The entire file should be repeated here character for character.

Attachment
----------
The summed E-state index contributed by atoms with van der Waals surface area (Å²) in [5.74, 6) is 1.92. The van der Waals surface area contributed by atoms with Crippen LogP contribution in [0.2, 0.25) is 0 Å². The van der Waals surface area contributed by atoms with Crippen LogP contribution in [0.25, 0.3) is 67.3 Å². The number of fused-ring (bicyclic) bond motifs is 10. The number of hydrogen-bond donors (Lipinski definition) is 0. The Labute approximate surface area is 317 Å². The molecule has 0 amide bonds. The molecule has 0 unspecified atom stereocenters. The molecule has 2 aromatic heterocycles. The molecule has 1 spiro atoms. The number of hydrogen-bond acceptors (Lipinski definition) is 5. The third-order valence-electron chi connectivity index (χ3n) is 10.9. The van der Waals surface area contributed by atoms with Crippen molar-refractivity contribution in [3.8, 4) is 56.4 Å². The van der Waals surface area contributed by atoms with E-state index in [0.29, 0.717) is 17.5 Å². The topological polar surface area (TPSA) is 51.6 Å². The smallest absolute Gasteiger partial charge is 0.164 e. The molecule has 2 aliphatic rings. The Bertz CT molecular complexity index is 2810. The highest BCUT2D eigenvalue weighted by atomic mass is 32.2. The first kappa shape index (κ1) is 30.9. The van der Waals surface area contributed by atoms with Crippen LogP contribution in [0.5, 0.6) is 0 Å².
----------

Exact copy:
The summed E-state index contributed by atoms with van der Waals surface area (Å²) in [5.74, 6) is 1.92. The van der Waals surface area contributed by atoms with Crippen LogP contribution in [0.2, 0.25) is 0 Å². The van der Waals surface area contributed by atoms with Crippen LogP contribution in [0.25, 0.3) is 67.3 Å². The number of fused-ring (bicyclic) bond motifs is 10. The number of hydrogen-bond donors (Lipinski definition) is 0. The Labute approximate surface area is 317 Å². The molecule has 0 amide bonds. The molecule has 0 unspecified atom stereocenters. The molecule has 2 aromatic heterocycles. The molecule has 1 spiro atoms. The number of hydrogen-bond acceptors (Lipinski definition) is 5. The third-order valence-electron chi connectivity index (χ3n) is 10.9. The van der Waals surface area contributed by atoms with Crippen molar-refractivity contribution in [3.8, 4) is 56.4 Å². The van der Waals surface area contributed by atoms with E-state index in [0.29, 0.717) is 17.5 Å². The topological polar surface area (TPSA) is 51.6 Å². The smallest absolute Gasteiger partial charge is 0.164 e. The molecule has 2 aliphatic rings. The Bertz CT molecular complexity index is 2810. The highest BCUT2D eigenvalue weighted by atomic mass is 32.2. The first kappa shape index (κ1) is 30.9. The van der Waals surface area contributed by atoms with Crippen LogP contribution in [0.5, 0.6) is 0 Å².